Review: The Concord DVx

When I first heard about the $199.99 DVX by Concord, I thought of those commercials that you see on late-night TV: It's a camera! It's an MP3 player! It's a voice recorder! It's a flashlight! It's a coffee-maker! Except for the coffee part (unfortunately), the DVX actually does all this.

Barbara Krasnoff, Contributor

April 18, 2005

5 Min Read

When I first heard about the $199.99 DVX by Concord, I thought of those commercials that you see on late-night TV: It's a camera! It's an MP3 player! It's a voice recorder! It's a flashlight! It's a coffee-maker!

Except for the coffee part (unfortunately), the DVX actually does all this. The device contains within its compact frame an MPEG-4 video, a 2 megapixel digital still camera (with up to 4 megapixels through in-camera interpolation), a stereo MP3 player, a digital voice recorder, an SD/MMC card reader, and an LED flashlight. All that in a tiny (4.1 x 0.6 x 2.4 inches) form factor that makes it eminently portable.

I was intrigued by the innovative way the DVx is designed. To start with, the camera's front cover is removable, not only in order to install the rechargeable Li-ion battery, but to store an extra memory card, and allow users to replace the cover with something more to their stylistic taste (at least, when more are available).

The DVX's lens arrangement is also very interesting. Both the lens and the LEDs are contained on a rotating tube that travels 230 degrees. This not only allows you to photograph objects above you without craning your neck, but lets you take pictures of yourself (or objects behind you) without having to turn the device around. When you're not using the camera, the lens/LED combination rotates so that it is contained within device body.

All features are displayed and operated using six control buttons and a 1.5-inch color LCD viewer. Three of the buttons are located on the face of the unit, just below the display: a cursor/select button, a toggle for bringing up the operating menus for each mode, and an on/off switch for the display.

The power button and a Mode button are located on the side of the unit; the latter brings up a menu of the DVX's six functions (which it calls Modes) on the display. To choose one, you use the Mode button to cursor to the Mode you want and hit the Select button.

It took a bit of time for me to become used to the interface. For one thing, when you're selecting among the Modes, only the highlighted mode is bright enough to see in almost any normal lighting condition. As a result, I had some problem figuring out where to toggle at first; but once I got used to the unit, I was able to navigate pretty quickly.

In addition, one of the Modes, called Play, is there presumably to let you see everything that's on your memory card. However, it doesn't recognize any MP3 files -- as a result, you could have a card filled with MP3s, and in Play mode, it will tell you that there are no files, which can be confusing.

A Multitude Of Menu Choices

One of the impressive things about the unit is the number of ways each feature can be tweaked to suit the user. Each function has its own separate menu, which gives access to a variety of feature selections. For example, photographers can change features such as exposure, shutter speed, and light meter. Those of us who are photographically disabled and would rather not deal with these things are provided with several prepared formats for different conditions -- in video mode, for instance, you can choose between Normal, Sport (for quick-moving shots), and Night Shot (which also works well in underlit rooms).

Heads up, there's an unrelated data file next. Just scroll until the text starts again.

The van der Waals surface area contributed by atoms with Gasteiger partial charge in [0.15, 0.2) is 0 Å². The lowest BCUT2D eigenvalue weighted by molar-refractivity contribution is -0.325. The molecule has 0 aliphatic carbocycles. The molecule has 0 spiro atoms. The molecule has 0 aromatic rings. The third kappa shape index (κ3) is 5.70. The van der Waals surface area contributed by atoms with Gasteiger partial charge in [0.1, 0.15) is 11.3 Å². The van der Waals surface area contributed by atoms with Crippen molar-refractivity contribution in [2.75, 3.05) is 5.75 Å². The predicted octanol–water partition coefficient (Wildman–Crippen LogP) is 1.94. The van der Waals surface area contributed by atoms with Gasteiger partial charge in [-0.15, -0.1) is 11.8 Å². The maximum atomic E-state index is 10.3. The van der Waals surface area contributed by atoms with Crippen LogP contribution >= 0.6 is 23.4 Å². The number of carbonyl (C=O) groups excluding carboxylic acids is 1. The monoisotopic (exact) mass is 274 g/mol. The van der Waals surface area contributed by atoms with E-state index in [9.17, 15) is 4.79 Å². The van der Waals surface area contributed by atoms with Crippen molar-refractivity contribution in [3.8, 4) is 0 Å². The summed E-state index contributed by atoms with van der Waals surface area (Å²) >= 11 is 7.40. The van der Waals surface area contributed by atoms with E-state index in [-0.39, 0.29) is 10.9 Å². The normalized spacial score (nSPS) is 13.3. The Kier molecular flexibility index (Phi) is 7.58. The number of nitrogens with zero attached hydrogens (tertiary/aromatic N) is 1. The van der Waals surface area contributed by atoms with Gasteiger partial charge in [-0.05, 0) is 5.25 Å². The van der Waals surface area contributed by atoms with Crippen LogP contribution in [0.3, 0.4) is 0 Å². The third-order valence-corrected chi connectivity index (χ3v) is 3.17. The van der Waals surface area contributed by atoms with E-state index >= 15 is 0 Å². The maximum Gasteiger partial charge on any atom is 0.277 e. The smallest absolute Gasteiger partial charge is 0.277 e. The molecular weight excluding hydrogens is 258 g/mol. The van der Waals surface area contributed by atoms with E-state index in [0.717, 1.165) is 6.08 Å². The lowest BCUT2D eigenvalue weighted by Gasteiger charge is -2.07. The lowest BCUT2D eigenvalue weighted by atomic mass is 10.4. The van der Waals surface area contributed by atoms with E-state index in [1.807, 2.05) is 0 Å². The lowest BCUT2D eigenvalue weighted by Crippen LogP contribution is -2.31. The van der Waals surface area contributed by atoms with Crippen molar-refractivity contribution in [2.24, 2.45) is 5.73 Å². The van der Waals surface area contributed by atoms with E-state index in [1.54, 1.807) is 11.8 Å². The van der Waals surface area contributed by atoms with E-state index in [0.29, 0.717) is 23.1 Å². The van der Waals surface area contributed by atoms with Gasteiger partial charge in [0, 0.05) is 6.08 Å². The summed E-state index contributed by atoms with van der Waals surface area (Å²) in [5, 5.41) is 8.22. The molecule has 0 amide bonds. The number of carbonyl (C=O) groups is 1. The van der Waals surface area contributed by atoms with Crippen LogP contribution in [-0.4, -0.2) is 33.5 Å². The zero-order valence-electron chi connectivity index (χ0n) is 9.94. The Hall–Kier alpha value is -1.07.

I found that the photos and video clips I took with the DVx were reasonably sharp and suitable for personal use and Web sites, and I appreciated the wide variety of adjustments I could make. However, considering the limitations of the 9.13mm lens -- it offers 4x digital zoom and has a focusing range that starts at 0.8m -- nobody would mistake this for a professional camera (although serious photographers may want to drop the DVx into their jacket pocket for unexpected photo ops).

One photographic aspect of the DVx that I found problematic was the flash. Because it uses a powerful LED, the flash was often too bright for the comfort of my subjects (I nearly blinded several friends whom I was trying to videotape in a dark room). The timing seemed to last a bit longer than most camera flashes as well.

The DVx's MP3 function works well -- the sound quality was good, even through the rather cheap earbuds that were included with the unit. However, loading MP3 files isn't quite as simple as for dedicated players. When you connect the DVx via the USP port, it becomes recognized as a remote drive. The positive side of this is that you don't have to install a separate driver; you can move image and sound files back and forth using Microsoft Explorer. However, it also means that podcast fans are out of luck -- there is no automatic updating of MP3s.

There are two more features of the DVx that are almost add-ons: the voice recorder and the flashlight. The voice recorder worked fine -- it picked up my voice clearly, and also picked up others' voices recognizably from several feet away.

Finally, the flashlight is -- well -- a flashlight. The flashlight mode simply illuminates the LEDs. This could, presumably, be handy in an emergency, although because you have to toggle to the correct mode first, you'd be better off carrying a real flashlight around with you. And let's face it, do you really want to use up your camera battery on a reading light?

All in all, the Concord DVx is one of the niftiest cameras I've seen. It is small enough to be a constant companion, takes good pictures and videos, and lets you carry your favorite MP3s around with you at the same time. This is one product that is truly both multi-functional and multi-fun.

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